“Everybody play nice” is no longer just a phrase for schoolchildren. Interoperability is the buzzword hanging over heads throughout the training and simulation industry. If your sim hasn’t proven that it can talk politely to others and run without breaking things, it won’t be welcome in the military.
The trick is ensuring conformance without squelching creativity.
As training increasingly combines live, virtual and constructive elements, it makes little sense to allow each kind of simulator to run on proprietary data and controls. Getting everything to speak the same language — at least in theory — increases effectiveness while saving money and time.
It’s no simple task, however. Integrating the three types of training requires the creation of live tracking data that both virtual and constructive systems can understand. Various simulators have to plug into a variety of databases, from terrain and graphics to models and weapons effects — and they all need to produce a coherent reality.
The Army is making good strides toward an architecture that will connect disparate systems. Soldiers at Fort Hood, Texas, recently tried out the Integrated Training Environment, whose hardware and software enable communication among the three types of training. The technology should roll out to various Army posts over the next four years, creating more interoperable systems.
Likewise, some training within the Air Force connects simulators from across the country, allowing manned constructive or joint training from afar because of the common operating language. Though simulators can usually connect, they sometimes cannot share the databases and models that would allow them to fully integrate. The seams are often hilariously visible; in one type of training conducted by the Distributed Training Operations Center in Iowa, simulators that don’t have access to the right models for weapons or buildings will display beach balls instead.
The U.S. military’s interest in making training less stovepiped and more efficient is most concretely visible in recent requests for proposals for simulator contracts, which have begun to emphasize interoperable features. Other NATO countries also want to be able to easily link up their sims.
It’s a challenge that industry is striving to meet, but the difficulties are many, and not easily solved. Different generations of systems mean retrofitting is costly — though not as expensive as purchasing or making new versions that are interoperable. And while it is increasingly common for a single service to force its sims to communicate, there remains the task of developing a common protocol for the entire military, or even multiple militaries that want to conduct joint training.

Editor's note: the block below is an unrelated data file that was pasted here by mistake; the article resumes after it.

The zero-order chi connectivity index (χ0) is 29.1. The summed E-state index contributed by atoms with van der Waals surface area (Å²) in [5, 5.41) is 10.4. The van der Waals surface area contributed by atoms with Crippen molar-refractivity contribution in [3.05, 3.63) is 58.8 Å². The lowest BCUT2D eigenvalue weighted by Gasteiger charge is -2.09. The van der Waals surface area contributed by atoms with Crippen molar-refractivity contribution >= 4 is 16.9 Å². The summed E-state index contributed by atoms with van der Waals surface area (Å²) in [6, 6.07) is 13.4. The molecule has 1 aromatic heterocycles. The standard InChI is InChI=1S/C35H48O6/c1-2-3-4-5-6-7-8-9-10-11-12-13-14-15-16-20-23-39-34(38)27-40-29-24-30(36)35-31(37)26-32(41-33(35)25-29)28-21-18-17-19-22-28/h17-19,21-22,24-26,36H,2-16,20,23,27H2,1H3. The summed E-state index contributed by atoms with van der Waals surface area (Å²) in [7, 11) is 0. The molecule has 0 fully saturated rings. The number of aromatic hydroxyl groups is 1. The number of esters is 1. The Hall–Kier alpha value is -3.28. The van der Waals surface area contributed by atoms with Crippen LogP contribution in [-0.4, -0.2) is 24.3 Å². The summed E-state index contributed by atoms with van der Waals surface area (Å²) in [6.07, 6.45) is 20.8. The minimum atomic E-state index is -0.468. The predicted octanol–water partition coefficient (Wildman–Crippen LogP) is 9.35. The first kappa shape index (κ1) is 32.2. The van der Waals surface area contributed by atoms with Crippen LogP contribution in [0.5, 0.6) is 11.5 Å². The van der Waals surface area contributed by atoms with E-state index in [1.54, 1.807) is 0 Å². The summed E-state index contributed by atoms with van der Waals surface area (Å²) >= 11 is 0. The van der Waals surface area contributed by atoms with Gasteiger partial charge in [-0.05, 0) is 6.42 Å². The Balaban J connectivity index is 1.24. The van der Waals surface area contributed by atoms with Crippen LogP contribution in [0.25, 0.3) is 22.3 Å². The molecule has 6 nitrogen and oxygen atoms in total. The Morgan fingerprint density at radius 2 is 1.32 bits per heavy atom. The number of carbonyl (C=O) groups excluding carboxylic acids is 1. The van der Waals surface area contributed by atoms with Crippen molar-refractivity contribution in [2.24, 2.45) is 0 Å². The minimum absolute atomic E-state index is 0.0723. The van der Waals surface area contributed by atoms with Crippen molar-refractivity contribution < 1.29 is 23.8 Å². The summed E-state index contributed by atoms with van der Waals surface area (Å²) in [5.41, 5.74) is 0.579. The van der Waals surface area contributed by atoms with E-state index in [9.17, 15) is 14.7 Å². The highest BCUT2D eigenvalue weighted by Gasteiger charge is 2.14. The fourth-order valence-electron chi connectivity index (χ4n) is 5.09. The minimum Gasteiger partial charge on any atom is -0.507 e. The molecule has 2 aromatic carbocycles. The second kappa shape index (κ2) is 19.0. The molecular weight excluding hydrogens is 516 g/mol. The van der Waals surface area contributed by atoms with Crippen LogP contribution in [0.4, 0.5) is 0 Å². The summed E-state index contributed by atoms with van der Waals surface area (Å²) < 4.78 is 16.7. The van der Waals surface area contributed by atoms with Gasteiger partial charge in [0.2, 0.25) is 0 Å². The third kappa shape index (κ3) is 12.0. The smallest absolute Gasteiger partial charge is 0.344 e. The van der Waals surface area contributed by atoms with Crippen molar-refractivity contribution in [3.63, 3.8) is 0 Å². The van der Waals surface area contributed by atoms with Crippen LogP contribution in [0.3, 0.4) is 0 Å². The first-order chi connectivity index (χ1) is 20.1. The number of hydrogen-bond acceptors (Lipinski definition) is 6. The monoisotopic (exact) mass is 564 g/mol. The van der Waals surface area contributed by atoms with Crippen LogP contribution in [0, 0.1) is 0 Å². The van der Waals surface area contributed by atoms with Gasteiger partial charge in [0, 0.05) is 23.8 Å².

Beyond the technical aspects or making sure different systems can access one another’s information, multinational training adds the extra difficulty of protecting classified information and putting proper safety nets in place.
Yet the drive to interoperability marches on, making more and more pieces of equipment interface with one another every day. As this continues, however, developers must also be wary of developing a potentially dangerous allegiance to whatever compatibility requirements are set. If the military insists on complete compatibility with a common standard, creators of the next generation of sims may find themselves torn between compliance and creativity — or walking a very fine line that strikes the ideal balance. And when it comes to technology, fear of experimentation can be a dangerous setback.
As new technologies emerge, sims need the flexibility to adapt and take advantage. No one can say exactly what the next technology revolution will be — a different style of computing, new materials that allow for faster processing or updating, or even entirely new weapons that require entirely new training.
Simulations will undoubtedly follow the new tech, as they should. We would hardly recognize the military if it stopped investing in the latest and greatest tech.
But for sims, this may mean stepping away from whatever common language the industry settles on. Both the industry and the military need to leave space for sims to grow and morph, even if it means they aren’t as fluent in the old paradigm.
Let’s not just stick the new sims in remedial English if they are communicating telepathically.